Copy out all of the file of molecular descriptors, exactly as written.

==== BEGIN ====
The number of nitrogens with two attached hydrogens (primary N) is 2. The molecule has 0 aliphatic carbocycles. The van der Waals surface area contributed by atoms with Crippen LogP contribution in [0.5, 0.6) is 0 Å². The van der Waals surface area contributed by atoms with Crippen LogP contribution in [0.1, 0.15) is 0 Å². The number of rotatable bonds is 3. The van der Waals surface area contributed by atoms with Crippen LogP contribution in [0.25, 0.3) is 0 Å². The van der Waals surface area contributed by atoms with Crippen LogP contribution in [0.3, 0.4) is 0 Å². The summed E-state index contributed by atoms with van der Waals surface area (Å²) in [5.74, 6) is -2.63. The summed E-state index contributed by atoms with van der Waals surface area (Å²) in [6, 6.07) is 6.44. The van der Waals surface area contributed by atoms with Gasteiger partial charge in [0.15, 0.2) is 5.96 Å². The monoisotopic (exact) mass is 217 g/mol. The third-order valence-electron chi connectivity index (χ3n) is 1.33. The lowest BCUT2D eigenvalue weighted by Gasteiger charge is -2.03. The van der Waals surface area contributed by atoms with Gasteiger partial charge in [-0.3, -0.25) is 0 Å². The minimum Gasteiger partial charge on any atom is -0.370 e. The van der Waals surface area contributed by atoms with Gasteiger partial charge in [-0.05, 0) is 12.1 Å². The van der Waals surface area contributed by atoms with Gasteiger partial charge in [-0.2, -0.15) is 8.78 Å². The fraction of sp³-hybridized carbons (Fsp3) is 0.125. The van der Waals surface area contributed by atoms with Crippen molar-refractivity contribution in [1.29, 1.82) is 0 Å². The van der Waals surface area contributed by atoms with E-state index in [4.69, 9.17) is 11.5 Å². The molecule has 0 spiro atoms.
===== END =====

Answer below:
The number of nitrogens with two attached hydrogens (primary N) is 2. The molecule has 0 aliphatic carbocycles. The van der Waals surface area contributed by atoms with Crippen LogP contribution in [0.5, 0.6) is 0 Å². The van der Waals surface area contributed by atoms with Crippen LogP contribution in [0.1, 0.15) is 0 Å². The number of rotatable bonds is 3. The van der Waals surface area contributed by atoms with Crippen LogP contribution in [0.25, 0.3) is 0 Å². The van der Waals surface area contributed by atoms with Crippen LogP contribution in [0.3, 0.4) is 0 Å². The summed E-state index contributed by atoms with van der Waals surface area (Å²) in [5.74, 6) is -2.63. The summed E-state index contributed by atoms with van der Waals surface area (Å²) in [6, 6.07) is 6.44. The van der Waals surface area contributed by atoms with Gasteiger partial charge in [0.15, 0.2) is 5.96 Å². The monoisotopic (exact) mass is 217 g/mol. The third-order valence-electron chi connectivity index (χ3n) is 1.33. The lowest BCUT2D eigenvalue weighted by Gasteiger charge is -2.03. The van der Waals surface area contributed by atoms with Gasteiger partial charge in [-0.3, -0.25) is 0 Å². The minimum Gasteiger partial charge on any atom is -0.370 e. The van der Waals surface area contributed by atoms with Gasteiger partial charge in [-0.05, 0) is 12.1 Å². The van der Waals surface area contributed by atoms with Gasteiger partial charge in [-0.2, -0.15) is 8.78 Å². The fraction of sp³-hybridized carbons (Fsp3) is 0.125. The van der Waals surface area contributed by atoms with Crippen molar-refractivity contribution in [1.29, 1.82) is 0 Å². The van der Waals surface area contributed by atoms with E-state index in [4.69, 9.17) is 11.5 Å². The molecule has 0 spiro atoms.